Tuesday, March 6, 2012

Another argument for unlimited multimedia

I downloaded Seth Godin's book Stop Stealing Dreams.  I'm 32% through it.  I have read some of Seth Godin's posts via Trent from The Simple Dollar's roundup edition, where he appears regularly.  I am fascinated by his understanding of the post-industrialized world, the world of connection, and his description of the educational model that will be effective.  He writes about how even 5th graders can educate themselves with this new connectivity.  I have seen this with Chana; in her quest for animation, she finds techniques that she wants to learn, and then she contacts the people who do it and requests tips, or, even better, for them to make a youtube tutorial.  Within a few hours, a tutorial is up in response.  She then can ask questions.  It's remarkable. 

I'm really looking forward to reading the rest.  It confirms that the unschooling, or "child-led" model of education is efficient and full of passion and excitement.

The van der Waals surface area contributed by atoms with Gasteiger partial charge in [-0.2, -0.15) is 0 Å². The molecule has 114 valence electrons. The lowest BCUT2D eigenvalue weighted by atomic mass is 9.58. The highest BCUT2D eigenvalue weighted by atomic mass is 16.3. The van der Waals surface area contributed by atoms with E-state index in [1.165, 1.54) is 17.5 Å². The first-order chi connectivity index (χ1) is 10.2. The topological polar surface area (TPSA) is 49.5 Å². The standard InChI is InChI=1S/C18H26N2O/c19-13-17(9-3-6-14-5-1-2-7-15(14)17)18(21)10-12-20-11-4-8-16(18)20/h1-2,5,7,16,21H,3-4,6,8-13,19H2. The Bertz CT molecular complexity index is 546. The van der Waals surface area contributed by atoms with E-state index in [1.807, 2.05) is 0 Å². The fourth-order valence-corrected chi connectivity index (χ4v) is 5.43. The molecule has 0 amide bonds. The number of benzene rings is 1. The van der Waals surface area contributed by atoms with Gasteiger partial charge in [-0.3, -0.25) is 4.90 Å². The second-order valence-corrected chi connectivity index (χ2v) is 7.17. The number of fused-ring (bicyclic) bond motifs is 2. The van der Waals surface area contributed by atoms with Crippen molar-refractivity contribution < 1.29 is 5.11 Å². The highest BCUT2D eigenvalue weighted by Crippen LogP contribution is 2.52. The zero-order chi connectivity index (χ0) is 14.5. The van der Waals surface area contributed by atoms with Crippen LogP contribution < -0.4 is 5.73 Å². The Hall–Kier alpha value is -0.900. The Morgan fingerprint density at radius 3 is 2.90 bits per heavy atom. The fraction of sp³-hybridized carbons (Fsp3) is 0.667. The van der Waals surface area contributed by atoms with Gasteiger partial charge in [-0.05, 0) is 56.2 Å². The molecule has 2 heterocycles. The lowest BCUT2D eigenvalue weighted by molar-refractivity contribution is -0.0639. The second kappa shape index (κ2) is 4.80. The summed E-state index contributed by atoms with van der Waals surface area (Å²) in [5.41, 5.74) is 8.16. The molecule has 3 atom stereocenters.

He says (and it's obvious, really, but Seth Godin is always full of good sense that is obvious in retrospect and I need him to say it), the connectivity of instant, world wide communication allows people with the same passions and interests to find each other.  Now we can have conversations with each other and learn and grow from each other.  And collaborate.  And information doesn't need to be hoarded or memorized.  It is all instantly available. 

Here is a quote that is apropos of the question of allowing children unlimited access to technology and multimedia:

A citizen can spend his spare time getting smarter, more motivated, and more involved, or he can tune out, drop out, and entertain himself into a stupor.

Nurturing children to follow their passions will likely encourage them, especially with unlimited media access, to follow dreams.  Another quote: "Settling for the not-particularly uplifting dream of a boring, steady job isn't helpful.  Dreaming of being picked--picked to be on TV...or picked to be lucky--isn't helpful either..The dreams we need are self-reliant dreams.  We need dreams based not on what is but on what might be.  We need students who can learn how to learn, who can discover how to push themselves and are generous enough and honest enough to engage with the outside world to make those dreams happen."

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